“But are they the right sort of peo…” zzzzz

a room with a vew

 

I should start out by saying I am NOT a fan of Jane Austen or the whole “comedy of manners” oeuvre. The only book in that genre that I’ve ever really liked is The House of Mirth by Edith Wharton which takes a decidedly darker turn than Austen or Forster. Needless to say that this book, while only about 150 pages long felt like a slog through a War and Peace sized book. But instead of the Napoleonic wars, I got some silly girl’s search for a husband.

I think my main complaint about this book is that I just couldn’t be bothered to care about any of the main characters. The ones that weren’t downright awful were shallowly written. Our protagonist, Lucy Honeychurch, was raised to be a proper girl with a proper husband but seems to long for something more and sees beauty and things that aren’t conventionally beautiful. That’s nice but we don’t get anything beyond that. Her love interest, George Emerson is a middle class (gasp!) young man who seems sad and feels out of place in society. I suppose it’s a spoiler to say they both find their way to each other in the end despite the relatively minor obstacles put in their way but it seems pretty obvious from the beginning that the book was heading there.

Perhaps if you’re into a more Austen-y type read, this is a book for you but it was definitely not my Edwardian cup of tea.

I’m breakin’ through, I’m bendin’ spoons, I’m keepin’ flowers in full bloom

stiff

 

This book was book club read and it really wasn’t something I would have picked up on my own. Ultimately I’m glad I did. I’m not particularly sentimental about my remains so I’ve always said I’d either be cremated or donate my remains to science. Being less than halfway through my life (if the women in my family are any indication, I may live to be over a century) I didn’t think much about it beyond that. Reading Mary Roach’s book is a detailed an engaging account of our lives after death and some of the strangest things humans have done with the remains of their fellow man throughout history

Though this should go without saying, one should probably avoid reading this if they’ve recently lost a loved one. My grandmother passed while I was reading this book and while I’m not typically squeamish I found the chapter on embalming and prepping a body for a funeral rather unsettling. Otherwise it was a great read about a subject most people would rather avoid speaking about. What I found most interesting was the many uses for human cadavers. The most obvious would be in anatomy labs, but they are useful in the study of forensics, auto safety and investigating the causes of plane crashes (to name a few). If you can get past the idea of your loved one’s remains being hit in the head with a hammer or left to rot in a field, the idea that they are aiding mankind after death is pretty cool (at least I think so).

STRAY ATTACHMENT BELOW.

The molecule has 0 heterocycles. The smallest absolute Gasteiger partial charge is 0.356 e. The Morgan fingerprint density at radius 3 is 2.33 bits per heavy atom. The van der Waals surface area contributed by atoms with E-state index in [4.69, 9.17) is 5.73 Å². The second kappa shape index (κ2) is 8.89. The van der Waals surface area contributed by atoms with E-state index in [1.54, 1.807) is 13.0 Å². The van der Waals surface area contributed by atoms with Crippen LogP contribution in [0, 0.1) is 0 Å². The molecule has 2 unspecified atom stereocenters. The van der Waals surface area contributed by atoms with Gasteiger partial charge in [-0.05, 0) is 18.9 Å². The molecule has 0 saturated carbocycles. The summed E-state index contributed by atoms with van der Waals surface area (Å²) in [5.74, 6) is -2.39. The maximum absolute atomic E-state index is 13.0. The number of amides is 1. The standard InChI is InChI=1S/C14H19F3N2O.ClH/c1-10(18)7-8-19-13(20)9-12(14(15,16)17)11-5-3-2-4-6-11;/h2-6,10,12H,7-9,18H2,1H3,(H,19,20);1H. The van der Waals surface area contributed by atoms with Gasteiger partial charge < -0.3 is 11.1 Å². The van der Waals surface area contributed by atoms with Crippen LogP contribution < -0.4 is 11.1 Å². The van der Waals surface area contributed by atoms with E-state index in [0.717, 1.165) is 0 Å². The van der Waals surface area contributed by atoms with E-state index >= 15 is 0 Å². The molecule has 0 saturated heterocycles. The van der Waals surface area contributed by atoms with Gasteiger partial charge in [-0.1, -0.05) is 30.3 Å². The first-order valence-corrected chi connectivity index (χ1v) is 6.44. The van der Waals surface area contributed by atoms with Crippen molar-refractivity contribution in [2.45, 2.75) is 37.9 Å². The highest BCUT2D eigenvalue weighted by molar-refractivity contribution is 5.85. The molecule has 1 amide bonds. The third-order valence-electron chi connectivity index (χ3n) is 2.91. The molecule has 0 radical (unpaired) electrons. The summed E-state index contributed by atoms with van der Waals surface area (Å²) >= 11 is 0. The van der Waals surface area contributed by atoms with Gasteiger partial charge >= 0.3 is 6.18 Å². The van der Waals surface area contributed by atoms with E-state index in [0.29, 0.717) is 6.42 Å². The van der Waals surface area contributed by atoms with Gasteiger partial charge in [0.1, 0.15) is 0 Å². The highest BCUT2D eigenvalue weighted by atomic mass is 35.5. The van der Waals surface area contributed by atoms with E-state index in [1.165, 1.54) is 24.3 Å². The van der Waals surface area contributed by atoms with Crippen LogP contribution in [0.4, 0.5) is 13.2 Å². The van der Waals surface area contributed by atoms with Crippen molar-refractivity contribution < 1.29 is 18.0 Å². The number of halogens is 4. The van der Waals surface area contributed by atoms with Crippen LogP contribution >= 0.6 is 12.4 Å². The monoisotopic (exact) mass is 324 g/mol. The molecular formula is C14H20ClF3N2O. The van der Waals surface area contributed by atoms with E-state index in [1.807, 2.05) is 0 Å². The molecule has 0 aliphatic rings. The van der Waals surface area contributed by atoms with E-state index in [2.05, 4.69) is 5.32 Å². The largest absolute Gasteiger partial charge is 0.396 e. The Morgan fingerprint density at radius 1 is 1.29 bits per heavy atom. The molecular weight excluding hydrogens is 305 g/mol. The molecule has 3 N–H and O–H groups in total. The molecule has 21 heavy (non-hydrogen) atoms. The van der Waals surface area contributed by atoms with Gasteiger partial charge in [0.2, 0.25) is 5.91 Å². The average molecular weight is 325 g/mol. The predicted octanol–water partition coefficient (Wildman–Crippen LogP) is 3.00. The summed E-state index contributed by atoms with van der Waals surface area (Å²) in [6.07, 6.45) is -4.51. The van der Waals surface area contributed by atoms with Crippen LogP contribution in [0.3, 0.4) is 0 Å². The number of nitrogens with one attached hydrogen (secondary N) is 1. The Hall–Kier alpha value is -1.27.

The biggest hurdle in reading this book is getting past your squeamishness about human remains. Once you can do that, it’s really fascinating. It also gave me some really great advice in dealing with a loved one’s funeral arrangements: regardless of their wishes, you are the one that has to live with it. So maybe have the memorial even if they didn’t want one. Funerals are for the living.

Come to my Cocktail/Garden Party y’all!

the drunken botanist

 

I come from a long line of German farmers who emigrated to Missouri. As such I feel strongly compelled to grow things in the dirt and turn those growing things into tasty consumables. Conversely, I love drinking and spouting nuggets of alcoholic wisdom. The Drunken Botanist by Amy Stewart was right up my alley. She guides us through many of the plants, and parts of plants that make up our favorite cocktails. As I read this book I was simultaneously planning a backyard garden and a fancy cocktail party.

Stewart’s writing is engaging and doesn’t read like your average Botany text. Despite the somewhat repetitive nature of the subject matter, the book rarely drags or feels overly long. It’s a nice blend of botany and mixology with a little bit of history thrown in for good measure. I only wish I’d purchased it as a paper copy rather than a Kindle book. I’d highly recommend it.